I discussed the theory of Islamic finance in the last post on this subject. Here is a nice summary of the difference between Islamic and conventional banks’ approaches to risk.
The above is from work done by Maher Hasan and Jemma Dridi, two IMF economists, on how Islamic banks performed during the global financial crisis (and the period leading up to it). In a 2010 working paper, they use bank level data from 120 Islamic and conventional banks from eight countries* over the period 2007-10 to explore why Islamic banks might have performed differently during the crisis.
In the last half decade of Hosni Mubarak’s rule, the Egyptian economy grew by healthy 5-7% a year. Economic growth dipped to less than 2% a year after the revolution. Currently, Egypt is on the brink of economic meltdown, and is negotiating an IMF rescue package. The IMF package will probably involve tax reforms, privatisation, trade liberalisation, removal of subsidies, you know, the standard Washington Consensus neoliberalism. The Muslim Brotherhood run government of Egypt does not particularly want to do any of these things. As I speculated over a year ago, economic problems are giving anti-Brotherhood factions a political opening.
But this post is not about Egypt.
Islam is the solution — the Muslim Brotherhood used to say. It will be interesting to see whether someone issues a fatwa declaring the IMF package as ‘Islamic’ or Shariah-consistent. But as far as I can tell, the two things most commonly associated with Islamic economics — zakat and Islamic finance — have very little to say about Egypt’s current problems.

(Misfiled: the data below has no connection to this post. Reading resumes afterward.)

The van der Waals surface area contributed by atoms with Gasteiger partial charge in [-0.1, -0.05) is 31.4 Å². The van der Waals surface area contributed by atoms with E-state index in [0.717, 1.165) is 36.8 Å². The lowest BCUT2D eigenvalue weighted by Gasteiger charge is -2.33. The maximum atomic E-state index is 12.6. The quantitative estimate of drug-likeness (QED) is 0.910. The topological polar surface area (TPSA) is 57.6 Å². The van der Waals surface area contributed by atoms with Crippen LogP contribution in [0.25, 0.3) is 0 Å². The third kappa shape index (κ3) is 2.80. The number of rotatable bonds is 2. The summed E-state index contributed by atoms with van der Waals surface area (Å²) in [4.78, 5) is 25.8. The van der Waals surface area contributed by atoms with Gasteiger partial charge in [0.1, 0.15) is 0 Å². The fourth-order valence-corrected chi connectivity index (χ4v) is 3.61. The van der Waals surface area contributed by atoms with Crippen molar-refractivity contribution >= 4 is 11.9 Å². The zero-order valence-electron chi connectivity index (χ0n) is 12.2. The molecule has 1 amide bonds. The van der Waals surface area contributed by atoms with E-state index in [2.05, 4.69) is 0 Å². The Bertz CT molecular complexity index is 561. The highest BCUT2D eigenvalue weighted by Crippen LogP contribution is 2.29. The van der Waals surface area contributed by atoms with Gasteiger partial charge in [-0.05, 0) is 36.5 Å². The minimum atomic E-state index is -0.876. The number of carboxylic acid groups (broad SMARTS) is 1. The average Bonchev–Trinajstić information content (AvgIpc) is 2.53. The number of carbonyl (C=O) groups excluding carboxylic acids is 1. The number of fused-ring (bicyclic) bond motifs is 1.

I’ll do a separate post or two about the origin of Islamic economics. And there will be a post on zakat. Over the fold, some thoughts on Islamic finance from the perspective of a mainstream economist (who may or may not be a believer).
The scene of hundred something young men women locked in while fire and smoke start choking them. This is horror and sadness. When I hear factory mid management started locking the gates after fire alarm goes off — I get angry. Then when I hear the prime minister immediately puting the blame, without any investigation, on Jamaat-Shibir — I become speechless in disbelief.
A friend wrote to me thus after the fire at Tazreen garment that killed over a hundred workers on 25 November. It was followed by a lot of emotional facebook status updates, blog posts, newspaper op eds, and shouting heads in TV.
Well, it’s now official — it was ‘sabotage’. So that’s that, eh? Well, not quite. The official recommends taking legal actions against factory owner and nine mid-level managers for gross negligence that contributed to the tragedy. Is there anything more to be said? What about another facebook status update about ‘evil capitalism’?
Over the fold are some thoughts I haven’t seen/heard expressed. And I promise, there is no infantile, emotional outbursts about ‘greedy killers’.
I was going to write this post in October, as part of the fifth anniversary of the blog. But ‘real life’ got in the way. This piece by Shubinoy Mustofi on fire in a garments factory killing over a hundred workers reminded me about the subject, so here we are.
Corruption is our biggest problem. If not for corruption (or corrupt politicians/bureaucrats/businessmen/army officers), we would be a rich country. – How often have you heard statements like this? I often here things like this from Bangladeshis living in rich countries of the west, which is quite ironic because of the history of corruption in these countries.
Let’s take America, for example, which, Martin Scorsese tells us, was born in the streets.